Robert G. Fox, who served two terms as the mayor of Mint Hill (1995-1998), now enjoys the peace and quiet of his home in the Blue Ridge Mountains, as well as the sand and surf at North Myrtle Beach. However, during his 38-plus year career in banking and his 10-year involvement in Mint Hill politics, he did not have much leisure time.
Fox and his family made Mint Hill their home from 1980 until 2010. During that period, he was active in church and community affairs when he was not working at First Charter Bank or Dominion Bank. At Philadelphia Presbyterian Church, he served as a deacon, elder, chair of several committees (finance, personnel, and endowment), and a member of the scholarship committee. He was also a member of the town’s Planning Board for four years, serving the last two as chair. He was elected to the Board of Commissioners for two terms. As mayor, he played a key role in several major decisions that affected the town.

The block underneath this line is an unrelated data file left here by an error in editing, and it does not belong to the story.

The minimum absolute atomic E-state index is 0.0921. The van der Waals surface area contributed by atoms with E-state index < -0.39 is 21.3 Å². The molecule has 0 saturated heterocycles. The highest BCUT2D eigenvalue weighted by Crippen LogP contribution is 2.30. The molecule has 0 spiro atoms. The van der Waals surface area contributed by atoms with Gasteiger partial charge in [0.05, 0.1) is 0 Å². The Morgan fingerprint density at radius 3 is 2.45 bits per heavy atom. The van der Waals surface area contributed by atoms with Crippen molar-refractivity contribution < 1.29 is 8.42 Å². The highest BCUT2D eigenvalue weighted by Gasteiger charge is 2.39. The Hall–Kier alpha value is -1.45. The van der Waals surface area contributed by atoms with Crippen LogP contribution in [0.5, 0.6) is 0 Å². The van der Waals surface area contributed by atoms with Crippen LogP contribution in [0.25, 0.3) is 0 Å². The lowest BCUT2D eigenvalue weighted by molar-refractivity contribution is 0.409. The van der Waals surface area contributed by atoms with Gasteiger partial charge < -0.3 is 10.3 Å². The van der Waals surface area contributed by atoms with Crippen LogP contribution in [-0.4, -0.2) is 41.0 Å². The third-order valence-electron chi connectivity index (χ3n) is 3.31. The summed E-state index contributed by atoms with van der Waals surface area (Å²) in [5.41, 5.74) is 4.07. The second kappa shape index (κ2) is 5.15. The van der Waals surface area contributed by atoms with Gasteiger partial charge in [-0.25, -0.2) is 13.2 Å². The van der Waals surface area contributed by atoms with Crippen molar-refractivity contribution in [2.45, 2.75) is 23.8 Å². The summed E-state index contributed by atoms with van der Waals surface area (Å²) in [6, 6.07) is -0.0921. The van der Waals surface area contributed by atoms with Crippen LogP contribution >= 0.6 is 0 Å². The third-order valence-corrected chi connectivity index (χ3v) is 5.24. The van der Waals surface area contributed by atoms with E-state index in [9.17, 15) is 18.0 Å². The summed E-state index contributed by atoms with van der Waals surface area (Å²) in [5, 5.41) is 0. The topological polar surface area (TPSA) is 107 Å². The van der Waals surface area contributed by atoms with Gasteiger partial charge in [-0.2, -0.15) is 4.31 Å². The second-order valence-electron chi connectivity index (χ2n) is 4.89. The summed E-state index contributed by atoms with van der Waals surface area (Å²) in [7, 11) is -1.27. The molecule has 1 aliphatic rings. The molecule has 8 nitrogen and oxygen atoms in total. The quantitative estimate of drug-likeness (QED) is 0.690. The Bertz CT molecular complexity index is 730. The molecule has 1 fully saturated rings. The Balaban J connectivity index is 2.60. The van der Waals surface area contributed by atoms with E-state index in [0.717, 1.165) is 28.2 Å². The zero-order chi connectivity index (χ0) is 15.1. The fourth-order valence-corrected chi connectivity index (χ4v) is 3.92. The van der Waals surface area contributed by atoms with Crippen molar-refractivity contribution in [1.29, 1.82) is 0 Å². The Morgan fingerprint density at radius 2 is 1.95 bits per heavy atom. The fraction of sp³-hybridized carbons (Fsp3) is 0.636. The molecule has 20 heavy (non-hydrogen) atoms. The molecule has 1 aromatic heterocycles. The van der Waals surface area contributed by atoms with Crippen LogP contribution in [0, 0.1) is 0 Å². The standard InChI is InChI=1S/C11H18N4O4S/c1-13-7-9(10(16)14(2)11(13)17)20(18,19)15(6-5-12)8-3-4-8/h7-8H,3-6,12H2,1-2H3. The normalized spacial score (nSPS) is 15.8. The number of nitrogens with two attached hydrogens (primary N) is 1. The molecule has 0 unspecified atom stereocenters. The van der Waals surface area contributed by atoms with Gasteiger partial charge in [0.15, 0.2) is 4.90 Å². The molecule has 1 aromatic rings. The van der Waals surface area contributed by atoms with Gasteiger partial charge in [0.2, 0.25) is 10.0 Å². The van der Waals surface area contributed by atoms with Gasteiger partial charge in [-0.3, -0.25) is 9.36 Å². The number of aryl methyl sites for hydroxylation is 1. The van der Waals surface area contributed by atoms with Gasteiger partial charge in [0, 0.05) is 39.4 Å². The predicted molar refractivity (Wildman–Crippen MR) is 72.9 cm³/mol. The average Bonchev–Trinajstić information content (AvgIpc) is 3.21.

Reflecting on the years he sat in the mayor’s chair, Fox notes that storm water fees was the biggest issue the town faced during his tenure. “Many people opposed the fees, which were finally approved in 1996,” he says. “Another contentious issue was the placement of telephone towers in Mint Hill. The resolution was to allow one tower on a minimum of one acre, with fencing and screening around the tower.”
Fox was instrumental in getting a new library in Mint Hill and purchasing new fire equipment for the Mint Hill Volunteer Fire Department. “We purchased the land for the library and leased it to the county for $1 a year, so that all the money went into the building,” he says. “We were also able to purchase new fire equipment and lease it to the fire department for $1 a year. Now the town owns all the fire equipment.”
While Fox was mayor, the Charlotte Symphony approached the town about performing in Mint Hill. “They gave two performances, which everyone seemed to enjoy,” he recalls.
In 1997, Fox joined the Board of Trustees of Appalachian State University, his alma mater. He was on the board for 10 years, serving over three years as chair.
Life is much slower for Fox and his wife Diane these days. They especially enjoy spending time with their two sons and their daughter, as well as their four grandchildren, who range in age from six months to 12 years.
A long-time resident of Mint Hill, Carol Timblin is an award-winning journalist.